Part of my stress had to do with Truly having a tough time adjusting to fourth grade. She has some serious challenges in the reading department, pretty much on par with her bio siblings. The leap into a new class, a new teacher and leaving many friends behind in third grade has made her even more distracted. I’m working with staff to provide her with an adjusted educational plan. It’s heartbreaking to watch her struggle, though I know she’ll be fine. It’s not so much reading that’s the struggle as the expectations that come with education in our culture. It reminds me of my own, endless struggles with early education. It’s so important for me to remember that her personhood is her greatest strength. She’ll catch up in reading, if slowly. Making sure her spirit is loved and nourished is much more important to me.
She continues to glow in a way few people I know can glow. Every. Day.
This morning I took a big step – changing my computer screensaver to photos taken only after we moved here to Sisters. It’s not that I didn’t want to see Terry’s face, it’s more about not wanting to see the kids baby faces all the time. That is an elixir of nostalgia I could easily lose myself in. I need to focus on making new memories, not lingering in the past so much. I want to celebrate the years after their lethal cuteness has passed. There is a lot to savour there. When you spend so much time looking at your computer a big piece of every day involves family photos floating by. I’ve been haunting their early childhoods. Now if I could only get my teenager to let me take his picture, I’d be set with new material.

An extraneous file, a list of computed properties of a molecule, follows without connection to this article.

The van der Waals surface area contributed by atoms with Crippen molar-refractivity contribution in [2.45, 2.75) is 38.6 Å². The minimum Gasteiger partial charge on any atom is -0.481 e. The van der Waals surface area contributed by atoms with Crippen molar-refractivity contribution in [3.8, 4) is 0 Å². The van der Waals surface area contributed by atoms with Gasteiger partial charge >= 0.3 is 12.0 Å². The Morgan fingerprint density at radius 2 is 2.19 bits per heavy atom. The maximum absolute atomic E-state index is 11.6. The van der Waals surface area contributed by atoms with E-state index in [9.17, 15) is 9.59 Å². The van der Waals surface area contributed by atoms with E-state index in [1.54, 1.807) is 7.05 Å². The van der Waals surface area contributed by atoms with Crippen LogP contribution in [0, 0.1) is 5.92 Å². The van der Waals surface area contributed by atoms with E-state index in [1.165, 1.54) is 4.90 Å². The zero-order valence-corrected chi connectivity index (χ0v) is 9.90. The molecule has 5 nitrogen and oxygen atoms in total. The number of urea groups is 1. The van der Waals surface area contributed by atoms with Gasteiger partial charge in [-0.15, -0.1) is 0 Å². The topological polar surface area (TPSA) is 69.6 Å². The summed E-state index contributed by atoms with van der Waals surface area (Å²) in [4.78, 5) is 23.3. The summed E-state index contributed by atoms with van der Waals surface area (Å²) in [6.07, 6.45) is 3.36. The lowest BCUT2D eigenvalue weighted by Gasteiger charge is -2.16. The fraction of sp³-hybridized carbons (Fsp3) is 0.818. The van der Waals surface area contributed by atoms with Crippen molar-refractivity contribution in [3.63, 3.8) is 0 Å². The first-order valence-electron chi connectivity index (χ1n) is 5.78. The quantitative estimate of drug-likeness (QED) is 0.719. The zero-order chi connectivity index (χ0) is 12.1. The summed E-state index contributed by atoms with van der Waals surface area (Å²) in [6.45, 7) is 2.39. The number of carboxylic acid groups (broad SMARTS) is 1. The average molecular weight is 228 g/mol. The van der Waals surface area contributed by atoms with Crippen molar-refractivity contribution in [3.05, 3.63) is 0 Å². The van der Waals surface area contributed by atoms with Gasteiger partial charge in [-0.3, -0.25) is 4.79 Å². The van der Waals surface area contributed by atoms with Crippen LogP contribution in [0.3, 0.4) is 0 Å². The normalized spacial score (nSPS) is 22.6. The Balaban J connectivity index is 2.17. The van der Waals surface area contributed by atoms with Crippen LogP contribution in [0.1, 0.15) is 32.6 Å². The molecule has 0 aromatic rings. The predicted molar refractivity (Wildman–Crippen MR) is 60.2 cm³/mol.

Good luck with that.
He is coming out of his teenage shell more though. High school has more freedom, which he loves. We talk more easily as he has more interest in adult topics like culture and history and science. His pre-college success has already eclipsed anything I achieved. His senior year will be filled with nothing but college level coursework. Today we took over a dozen of his childhood Lego’s into a shop to sell them to make room on his shelves. The owner offtered him store credit instead of cash. He thought for a moment and then, “no thanks.” That phase has ended. His wings are already showing some adult feathers. If Terry were here she would be doing everything she could to delay his eventual flight departure date. I don’t think she ever wanted him far from her side.